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Fusion Science and Technology
NC State celebrates 70 years of nuclear engineering education
An early picture of the research reactor building on the North Carolina State University campus. The Department of Nuclear Engineering is celebrating the 70th anniversary of its nuclear engineering curriculum in 2020–2021. Photo: North Carolina State University
The Department of Nuclear Engineering at North Carolina State University has spent the 2020–2021 academic year celebrating the 70th anniversary of its becoming the first U.S. university to establish a nuclear engineering curriculum. It started in 1950, when Clifford Beck, then of Oak Ridge, Tenn., obtained support from NC State’s dean of engineering, Harold Lampe, to build the nation’s first university nuclear reactor and, in conjunction, establish an educational curriculum dedicated to nuclear engineering.
The department, host to the 2021 ANS Virtual Student Conference, scheduled for April 8–10, now features 23 tenure/tenure-track faculty and three research faculty members. “What a journey for the first nuclear engineering curriculum in the nation,” said Kostadin Ivanov, professor and department head.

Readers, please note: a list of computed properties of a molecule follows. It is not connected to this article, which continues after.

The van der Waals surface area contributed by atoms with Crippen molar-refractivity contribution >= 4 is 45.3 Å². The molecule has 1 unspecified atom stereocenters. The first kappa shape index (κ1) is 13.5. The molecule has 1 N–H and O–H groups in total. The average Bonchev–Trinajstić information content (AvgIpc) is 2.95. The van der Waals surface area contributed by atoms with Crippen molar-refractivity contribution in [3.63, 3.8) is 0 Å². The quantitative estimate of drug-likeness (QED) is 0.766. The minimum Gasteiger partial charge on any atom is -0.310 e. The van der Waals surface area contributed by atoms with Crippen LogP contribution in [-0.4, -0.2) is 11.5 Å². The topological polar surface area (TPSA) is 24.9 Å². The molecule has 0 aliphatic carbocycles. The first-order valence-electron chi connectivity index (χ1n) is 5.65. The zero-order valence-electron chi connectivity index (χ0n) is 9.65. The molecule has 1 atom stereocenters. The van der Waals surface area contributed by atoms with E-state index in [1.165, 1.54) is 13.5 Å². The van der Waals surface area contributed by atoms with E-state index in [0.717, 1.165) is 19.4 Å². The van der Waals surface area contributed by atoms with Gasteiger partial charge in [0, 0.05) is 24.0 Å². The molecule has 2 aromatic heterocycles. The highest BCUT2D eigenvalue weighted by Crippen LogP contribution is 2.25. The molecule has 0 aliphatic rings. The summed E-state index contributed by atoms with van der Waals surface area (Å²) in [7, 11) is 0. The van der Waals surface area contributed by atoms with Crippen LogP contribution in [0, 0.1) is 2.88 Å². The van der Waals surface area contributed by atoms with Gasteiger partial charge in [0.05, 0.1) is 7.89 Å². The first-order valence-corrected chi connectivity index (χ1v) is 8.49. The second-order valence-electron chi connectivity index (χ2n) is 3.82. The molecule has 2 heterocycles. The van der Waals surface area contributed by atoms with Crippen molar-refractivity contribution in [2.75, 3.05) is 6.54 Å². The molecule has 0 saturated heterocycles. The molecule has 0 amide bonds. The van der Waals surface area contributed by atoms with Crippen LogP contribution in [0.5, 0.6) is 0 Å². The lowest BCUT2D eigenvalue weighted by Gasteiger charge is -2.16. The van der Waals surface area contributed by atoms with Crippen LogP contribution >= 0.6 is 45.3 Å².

G. M. D. Hogeweij
Fusion Science and Technology | Volume 53 | Number 2 | February 2008 | Pages 341-347
Technical Paper | Anomalous Transport | dx.doi.org/10.13182/FST08-A1719
Articles are hosted by Taylor and Francis Online.
By inducing a small electron temperature perturbation in a plasma in steady state one can in principle determine the conductive and convective components of the electron heat flux, and the associated thermal diffusivity and convection velocity. The same can be done for other plasma parameters, like density or ion temperature.In this paper experimental and analysis techniques are briefly reviewed. The fundamental question whether the fluxes are linear functions of the gradients or not is discussed. Experimental results are summarized, including so-called 'non-local' phenomena.